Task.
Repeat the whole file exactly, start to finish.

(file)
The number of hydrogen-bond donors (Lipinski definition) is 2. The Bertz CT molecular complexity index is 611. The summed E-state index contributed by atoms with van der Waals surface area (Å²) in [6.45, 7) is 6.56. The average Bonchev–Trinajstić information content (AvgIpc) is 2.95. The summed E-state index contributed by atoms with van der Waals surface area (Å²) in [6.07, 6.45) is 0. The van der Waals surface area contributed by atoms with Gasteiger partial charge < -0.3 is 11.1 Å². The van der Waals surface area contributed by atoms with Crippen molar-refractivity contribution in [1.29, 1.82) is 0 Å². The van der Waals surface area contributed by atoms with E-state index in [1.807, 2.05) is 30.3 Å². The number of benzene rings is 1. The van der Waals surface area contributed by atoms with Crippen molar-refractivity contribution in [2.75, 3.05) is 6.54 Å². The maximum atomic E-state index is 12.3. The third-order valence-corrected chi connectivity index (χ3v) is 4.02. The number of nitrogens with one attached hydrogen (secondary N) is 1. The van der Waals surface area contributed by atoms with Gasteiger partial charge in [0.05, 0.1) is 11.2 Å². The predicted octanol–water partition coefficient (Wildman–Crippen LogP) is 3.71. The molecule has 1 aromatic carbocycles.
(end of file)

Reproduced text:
The number of hydrogen-bond donors (Lipinski definition) is 2. The Bertz CT molecular complexity index is 611. The summed E-state index contributed by atoms with van der Waals surface area (Å²) in [6.45, 7) is 6.56. The average Bonchev–Trinajstić information content (AvgIpc) is 2.95. The summed E-state index contributed by atoms with van der Waals surface area (Å²) in [6.07, 6.45) is 0. The van der Waals surface area contributed by atoms with Gasteiger partial charge < -0.3 is 11.1 Å². The van der Waals surface area contributed by atoms with Crippen molar-refractivity contribution in [1.29, 1.82) is 0 Å². The van der Waals surface area contributed by atoms with E-state index in [1.807, 2.05) is 30.3 Å². The number of benzene rings is 1. The van der Waals surface area contributed by atoms with Crippen molar-refractivity contribution in [2.75, 3.05) is 6.54 Å². The maximum atomic E-state index is 12.3. The third-order valence-corrected chi connectivity index (χ3v) is 4.02. The number of nitrogens with one attached hydrogen (secondary N) is 1. The van der Waals surface area contributed by atoms with Gasteiger partial charge in [0.05, 0.1) is 11.2 Å². The predicted octanol–water partition coefficient (Wildman–Crippen LogP) is 3.71. The molecule has 1 aromatic carbocycles.